18. Rhoticization: érhuà

In North American English, many speakers pronounce syllables that are spelled with certain vowels followed by the letter r by curling the tongue to add an r sound to the vowel. Examples include bird, fur, word and sir. This vowel + r combination is called a rhotacized vowel.  Chinese has similarly rhotacized vowels which are caused by adding ér to the end of a syllable. For example:

OriginalRhotacized

In the first example above, is the original word/syllable. After ér is added to the syllable, the new syllable is pronounced as nǎr, which expresses a different meaning from the original word. In the second example above, huā is the original word, but after ér is added to the syllable, the new syllable is pronounced as huār. Although it still means flower, huār implies something cute and small.  People generally consider ér to be a diminutive suffix for nouns, although counter examples to this generalization are not uncommon in Chinese.

This ér suffixation is called érhuà rhoticization in Chinese.  It is most common in the speech varieties of North China, especially in the Beijing dialect, as a diminutive suffix for nouns or a means of words formation. This process induces some phonological changes to the original syllables. This module will focus on these changes.

While you do not need to master all of the phonological changes that érhuà causes, a familiarity with this process will help you to acquire the Chinese phonological system. The spelling of érhuà is simple: just add an r to the original syllable, as you can see in the examples above. But the real pronunciation of rhotacized syllables is quite different. We will go over some major changes caused by érhuà. Note, that for the purpose of highlighting the pronunciation changes, in some cases we have presented an additional spelling of the rhotacized syllables to reflect the changes of the sound. In standard Pinyin, the correct spelling would be the original syllable with an r added to the end.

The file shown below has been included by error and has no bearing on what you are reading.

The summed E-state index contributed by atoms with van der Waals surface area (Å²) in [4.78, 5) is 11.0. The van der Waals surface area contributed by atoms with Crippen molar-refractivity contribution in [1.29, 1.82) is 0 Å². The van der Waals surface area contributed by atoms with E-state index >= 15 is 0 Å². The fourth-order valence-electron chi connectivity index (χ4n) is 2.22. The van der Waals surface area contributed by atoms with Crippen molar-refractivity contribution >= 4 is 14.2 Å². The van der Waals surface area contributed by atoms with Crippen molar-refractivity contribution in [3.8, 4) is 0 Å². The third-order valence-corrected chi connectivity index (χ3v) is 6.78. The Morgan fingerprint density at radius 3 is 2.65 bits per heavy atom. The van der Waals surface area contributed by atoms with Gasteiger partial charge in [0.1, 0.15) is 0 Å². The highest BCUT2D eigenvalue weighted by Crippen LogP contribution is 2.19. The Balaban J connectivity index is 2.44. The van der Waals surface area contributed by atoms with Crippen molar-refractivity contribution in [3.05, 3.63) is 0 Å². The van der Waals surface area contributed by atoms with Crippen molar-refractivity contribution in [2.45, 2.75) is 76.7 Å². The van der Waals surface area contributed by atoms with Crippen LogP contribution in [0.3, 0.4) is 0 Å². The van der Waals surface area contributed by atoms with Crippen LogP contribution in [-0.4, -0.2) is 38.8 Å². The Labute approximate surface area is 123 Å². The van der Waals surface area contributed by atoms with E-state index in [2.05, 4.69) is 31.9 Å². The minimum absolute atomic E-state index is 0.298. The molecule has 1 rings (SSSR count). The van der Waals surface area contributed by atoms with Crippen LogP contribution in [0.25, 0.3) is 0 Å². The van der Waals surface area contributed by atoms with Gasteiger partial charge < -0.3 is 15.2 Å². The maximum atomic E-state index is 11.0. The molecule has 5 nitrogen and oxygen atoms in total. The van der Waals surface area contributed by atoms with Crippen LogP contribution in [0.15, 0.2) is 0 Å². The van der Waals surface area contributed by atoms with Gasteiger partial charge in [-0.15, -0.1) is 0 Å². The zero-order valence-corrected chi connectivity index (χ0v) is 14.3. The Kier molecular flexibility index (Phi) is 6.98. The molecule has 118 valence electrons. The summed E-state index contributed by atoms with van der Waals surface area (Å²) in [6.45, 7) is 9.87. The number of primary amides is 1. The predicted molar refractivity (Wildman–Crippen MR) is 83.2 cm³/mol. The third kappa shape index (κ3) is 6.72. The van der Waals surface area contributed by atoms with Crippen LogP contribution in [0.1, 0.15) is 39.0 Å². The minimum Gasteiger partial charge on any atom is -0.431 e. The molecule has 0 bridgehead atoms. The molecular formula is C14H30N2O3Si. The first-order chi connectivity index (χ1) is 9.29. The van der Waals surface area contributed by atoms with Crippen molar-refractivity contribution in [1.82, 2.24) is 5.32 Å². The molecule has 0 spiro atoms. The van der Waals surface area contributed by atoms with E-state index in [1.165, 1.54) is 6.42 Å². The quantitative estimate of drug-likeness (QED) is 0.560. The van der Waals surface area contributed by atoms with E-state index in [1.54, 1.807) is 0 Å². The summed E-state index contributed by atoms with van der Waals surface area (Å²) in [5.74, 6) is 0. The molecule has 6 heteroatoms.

Please listen to the following exemplar pairs: the left one is the original syllable, the right one is the the correct spelling after ér is added (with a spelling that more accurately reflects the pronunciation in parentheses):

OriginalRhotacized

Did you notice that the ending n is deleted after ér is added?In those cases, the tongue is curled up when pronouncing the original vowel, adding an r-like sound to the end of the syllable.

Please listen to the following exemplar pairs: the left one is the original syllable, the right one is the the correct spelling after ér is added:

OriginalRhotacized

Did you notice that when ér is added to a sound ending with i, the i gets deleted, and the tongue is curled up when pronouncing the original main vowel.

Please listen to the following exemplar pairs: the left one is the original syllable, the right one is the the correct spelling after ér is added:

OriginalRhotacized

Did you notice that the nasal coda ng is somehow preserved? Yes, the original syllable ending with ng becomes a nasalized sound when followed by ér suffixation.

For syllables other than the aforementioned types, ér suffixation generally just adds [r] to the original syllable.

OriginalRhotacized

Due to these changes, different syllables might become similar or the same after ér suffixation. For example:

OriginalRhotacized

Listening Quiz

Listen to the audio and indicate whether what you hear is a rhotacized syllable.

Dictation Quiz

Listen to the following syllables and write down the Pinyin you hear, including the tone. Remember that for ér suffixation, an r is just added to the original Pinyin no matter what changes this suffixation may cause.

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